Merging Advertising and Public Relations

New Digital Media, Slashed Budgets Helping Bring Functions Together

When the Cannes Advertising Festival added public relations to its contest categories in 2009, it was acknowledging the growing acceptance of the advertising-PR partnership in the 21st Century. It’s a partnership which purists on both sides looked down on for years, but which some agencies have recognized and profited from for decades.

The 2008-09 recession brought the shotgun relationship into the open. With both advertising and PR budgets being cut drastically, some ad and PR strategists decided to combine their efforts rather than fight each other.

Such partnerships reflect an industry trend toward integrated marketing, a strategy in which the message or idea is more important than the media. Futurist Matt Dickman has said that content will be king in advertising and it should create value for the customer.

Spread Message Over Diverse Media

When possible, the message is spread over diverse media, paid or sponsored. The costs just come out of different budgets.

Traditional differences between advertising and public relations can often be traced to simple differences in definition and/or categorizing. Advertising is traditionally defined as a paid media message, but the explosion in new media and new uses of even old media have blurred that definition. Is paid mention of products on TV drama shows, or paid placement of editorial matter in newspapers, advertising or public relations?

Public relations is often defined as free advertising, but that definition is seldom accurate. Successful placement of unpaid editorial matter in publications almost always requires someone researching the concept, developing basic background material, selling media people on the idea, working with the publication staff and then monitoring the coverage and results, all of which can add up to more than the cost of an ad.

Are Websites Ads or PR

Are websites, blogs and window displays advertising or PR? If a window is displaying a new line of clothing it might be considered advertising. If it is a Santa Claus display designed to excite children, it might be considered public relations.

Such differences become relevant only when it comes time to assign budgets, responsibilities, credit and/or blame for the project.

“Mad Men” Multi-Media Promotion

Just how closely PR and advertising can work together was demonstrated recently in a multi-media promotion of the television show “Mad Men.”

  • AMC and Lionsgate Home Entertainment ran pure advertising for the show’s third season and for the second season DVD.
  • Banana Republic and AMC cosponsored a photo contest for people who might be chosen to participate in the show. Pure PR.
  • Banana Republic produced window displays to promote “Mad Men” styled clothes and accessories. PR or advertising?
  • Vanity Fair and Variety produced “Mad Men” media features, accompanied by Clorox ads, a PR/advertising combo.
  • Someone convinced Advertising Age to produce a feature on the total promotion. More PR.

Was anyone counting PR vs advertising points? Probably not, but someone will measure the bottom line of the total promotion.

Advertising and PR Can Help Each Other

The truth is that public relations projects usually need the help of advertising. And a good PR project can strengthen almost any advertising campaign.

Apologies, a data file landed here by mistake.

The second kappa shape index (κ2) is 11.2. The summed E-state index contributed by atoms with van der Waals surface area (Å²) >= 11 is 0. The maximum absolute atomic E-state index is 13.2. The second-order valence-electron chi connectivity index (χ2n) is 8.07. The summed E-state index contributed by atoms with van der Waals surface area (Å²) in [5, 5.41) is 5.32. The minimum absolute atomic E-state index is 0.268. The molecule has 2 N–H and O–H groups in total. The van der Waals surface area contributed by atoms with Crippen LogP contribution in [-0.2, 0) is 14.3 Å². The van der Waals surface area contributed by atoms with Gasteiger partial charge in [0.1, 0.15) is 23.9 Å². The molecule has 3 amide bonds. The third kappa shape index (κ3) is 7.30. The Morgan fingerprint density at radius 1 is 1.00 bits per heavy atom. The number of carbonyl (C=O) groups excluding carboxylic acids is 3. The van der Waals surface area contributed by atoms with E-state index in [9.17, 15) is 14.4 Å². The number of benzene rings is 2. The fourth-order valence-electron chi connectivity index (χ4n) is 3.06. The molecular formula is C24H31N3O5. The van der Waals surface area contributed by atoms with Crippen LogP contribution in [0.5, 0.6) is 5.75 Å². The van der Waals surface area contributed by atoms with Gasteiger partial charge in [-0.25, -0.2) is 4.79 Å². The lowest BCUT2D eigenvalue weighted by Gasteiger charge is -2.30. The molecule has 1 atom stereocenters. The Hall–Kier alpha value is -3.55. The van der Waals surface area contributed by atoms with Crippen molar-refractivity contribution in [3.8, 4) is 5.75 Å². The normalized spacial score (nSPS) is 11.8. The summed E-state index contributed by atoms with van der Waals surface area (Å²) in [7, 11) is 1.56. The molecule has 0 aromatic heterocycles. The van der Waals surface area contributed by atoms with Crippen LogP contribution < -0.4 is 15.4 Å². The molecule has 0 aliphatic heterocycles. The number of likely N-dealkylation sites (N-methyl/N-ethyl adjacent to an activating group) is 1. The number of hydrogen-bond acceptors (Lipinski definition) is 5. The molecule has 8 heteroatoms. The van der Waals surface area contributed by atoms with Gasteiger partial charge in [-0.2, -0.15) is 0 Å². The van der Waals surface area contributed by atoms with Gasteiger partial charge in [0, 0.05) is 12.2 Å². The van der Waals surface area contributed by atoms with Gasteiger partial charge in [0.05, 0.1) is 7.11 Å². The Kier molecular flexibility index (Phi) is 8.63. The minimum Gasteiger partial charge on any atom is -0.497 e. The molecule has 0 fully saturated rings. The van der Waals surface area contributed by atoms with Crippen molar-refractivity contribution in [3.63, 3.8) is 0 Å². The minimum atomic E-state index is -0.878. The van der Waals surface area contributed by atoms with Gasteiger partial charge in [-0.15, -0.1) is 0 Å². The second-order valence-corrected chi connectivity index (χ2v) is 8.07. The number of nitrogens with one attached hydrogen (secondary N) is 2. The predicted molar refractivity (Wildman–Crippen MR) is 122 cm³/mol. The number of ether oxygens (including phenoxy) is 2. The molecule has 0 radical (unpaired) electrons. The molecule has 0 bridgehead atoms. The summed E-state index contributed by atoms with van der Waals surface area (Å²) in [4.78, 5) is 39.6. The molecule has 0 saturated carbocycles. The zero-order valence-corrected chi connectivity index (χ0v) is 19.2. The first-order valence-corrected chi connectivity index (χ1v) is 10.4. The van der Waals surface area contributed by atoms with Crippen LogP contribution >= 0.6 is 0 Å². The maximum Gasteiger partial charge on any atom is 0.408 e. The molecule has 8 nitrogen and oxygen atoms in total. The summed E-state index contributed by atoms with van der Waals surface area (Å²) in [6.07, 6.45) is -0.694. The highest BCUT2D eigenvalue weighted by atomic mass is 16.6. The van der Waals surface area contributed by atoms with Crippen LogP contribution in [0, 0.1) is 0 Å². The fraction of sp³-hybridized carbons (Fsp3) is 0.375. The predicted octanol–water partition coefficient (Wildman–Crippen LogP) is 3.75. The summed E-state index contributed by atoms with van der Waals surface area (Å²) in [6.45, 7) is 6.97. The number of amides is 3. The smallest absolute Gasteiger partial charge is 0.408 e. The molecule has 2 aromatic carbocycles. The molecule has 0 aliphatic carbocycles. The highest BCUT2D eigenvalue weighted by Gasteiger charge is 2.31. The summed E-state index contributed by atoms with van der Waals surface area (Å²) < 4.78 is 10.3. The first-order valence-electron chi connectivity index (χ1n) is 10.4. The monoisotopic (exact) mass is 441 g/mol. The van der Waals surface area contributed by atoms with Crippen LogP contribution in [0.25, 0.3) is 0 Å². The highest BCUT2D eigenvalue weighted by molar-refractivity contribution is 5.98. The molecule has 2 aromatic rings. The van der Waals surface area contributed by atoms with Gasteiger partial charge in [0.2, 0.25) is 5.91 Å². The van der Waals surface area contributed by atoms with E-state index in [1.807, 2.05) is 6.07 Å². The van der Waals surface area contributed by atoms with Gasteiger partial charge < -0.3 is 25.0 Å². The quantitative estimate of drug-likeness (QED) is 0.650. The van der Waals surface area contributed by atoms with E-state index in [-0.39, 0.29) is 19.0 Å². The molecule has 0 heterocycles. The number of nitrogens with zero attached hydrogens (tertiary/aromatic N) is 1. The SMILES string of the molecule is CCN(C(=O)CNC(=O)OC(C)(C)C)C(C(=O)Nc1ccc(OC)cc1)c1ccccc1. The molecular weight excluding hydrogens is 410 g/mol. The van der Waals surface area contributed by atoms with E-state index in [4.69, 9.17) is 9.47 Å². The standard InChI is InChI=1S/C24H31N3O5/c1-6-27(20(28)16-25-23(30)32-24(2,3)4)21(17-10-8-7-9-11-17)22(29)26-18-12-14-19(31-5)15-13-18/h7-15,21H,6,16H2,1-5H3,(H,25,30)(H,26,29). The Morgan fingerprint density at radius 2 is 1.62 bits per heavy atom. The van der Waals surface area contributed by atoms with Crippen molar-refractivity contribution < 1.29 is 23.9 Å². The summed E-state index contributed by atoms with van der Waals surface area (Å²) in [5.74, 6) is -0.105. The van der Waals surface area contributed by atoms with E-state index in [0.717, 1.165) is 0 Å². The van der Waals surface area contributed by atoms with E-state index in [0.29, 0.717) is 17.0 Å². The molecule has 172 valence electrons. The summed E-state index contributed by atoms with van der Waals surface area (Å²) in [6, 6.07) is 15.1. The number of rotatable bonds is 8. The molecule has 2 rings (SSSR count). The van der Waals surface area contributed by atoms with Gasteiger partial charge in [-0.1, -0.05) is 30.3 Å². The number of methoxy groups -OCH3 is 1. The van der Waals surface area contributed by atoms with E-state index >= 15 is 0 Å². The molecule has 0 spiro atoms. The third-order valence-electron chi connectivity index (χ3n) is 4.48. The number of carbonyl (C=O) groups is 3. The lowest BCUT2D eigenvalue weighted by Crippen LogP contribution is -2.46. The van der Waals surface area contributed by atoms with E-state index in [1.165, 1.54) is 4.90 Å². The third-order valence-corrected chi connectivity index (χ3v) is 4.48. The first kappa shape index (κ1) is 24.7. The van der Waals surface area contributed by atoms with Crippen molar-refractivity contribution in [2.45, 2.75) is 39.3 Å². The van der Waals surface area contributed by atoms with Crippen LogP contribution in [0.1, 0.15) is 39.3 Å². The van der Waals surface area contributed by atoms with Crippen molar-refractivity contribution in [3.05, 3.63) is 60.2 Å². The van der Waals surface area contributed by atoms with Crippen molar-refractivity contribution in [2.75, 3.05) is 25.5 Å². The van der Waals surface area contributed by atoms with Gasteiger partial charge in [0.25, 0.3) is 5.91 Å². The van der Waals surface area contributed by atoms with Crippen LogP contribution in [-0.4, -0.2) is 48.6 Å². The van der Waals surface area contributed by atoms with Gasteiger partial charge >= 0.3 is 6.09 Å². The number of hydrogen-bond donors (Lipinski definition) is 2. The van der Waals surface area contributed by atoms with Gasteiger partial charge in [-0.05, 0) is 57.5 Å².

The growth of social media will only blur the advertising and public relations lines even more. Facebook, Twitter and media such as YouTube and Google will require the integration of diverse media in new and innovative ways with little concern about whether they are called PR, advertising, promotion or marketing.

Advertising as a Crisis Public Relations Tool

Toyota Defending its Image with TV Spots, Print Ads and Its Website

Early in 2010, Toyota demonstrated how much crisis management has evolved in recent years. Decades ago, airlines cancelled all advertising after a plane crash. Some even had standing agreements with stations to pull ads off immediately after a crash. The purpose was to avoid associating the airline with a disaster as much as possible.

Running a “friendly skies” or similar airline commercial in the midst of crash coverage was considered self destructive. Besides, it’s difficult for an airline to sell tickets right after one of its planes go down.

Following a series of massive vehicle recalls, Toyota faced:

  • Potential damage to its proud image
  • The possibility of losing thousands of vehicle sales
  • The decline of its heralded used car values, which is a major sales point for its new vehcles.

Unanswered questions

Of course, a sticking accelerator or brake pedal is not as dramatic as an airline crash. But the auto defects can affect more people than a plane crash. And while the crash is a single event, faulty vehicles remain a fear and conversation piece until the car manufacturer gets the parts and technical expertise together to correct the problem in every community,

Crisis management experts now urge companies to address such problems immediately, honestly and clearly. They caution against allowing the problem to turn into a long media event feeding on unanswered questions. They warn, most of all, against allowing the problem to become a coverup story.

In 1982 Johnson & Johnson demonstrated the wisdom of that forthright approach when someone messed with its Tylenol packaging.

Slow Response

Toyota heeded the advice, but some experts say it was too slow in responding. By the time the company committed to a message, it could no longer be handled through normal news and editorial channels. By then, there were too many questions to be addressed only in a news release.

Toyota began running commercials, print ads and website notices to apologize for the vehicle problems and to assure motorists—and members of Congress—that it was correcting the problems.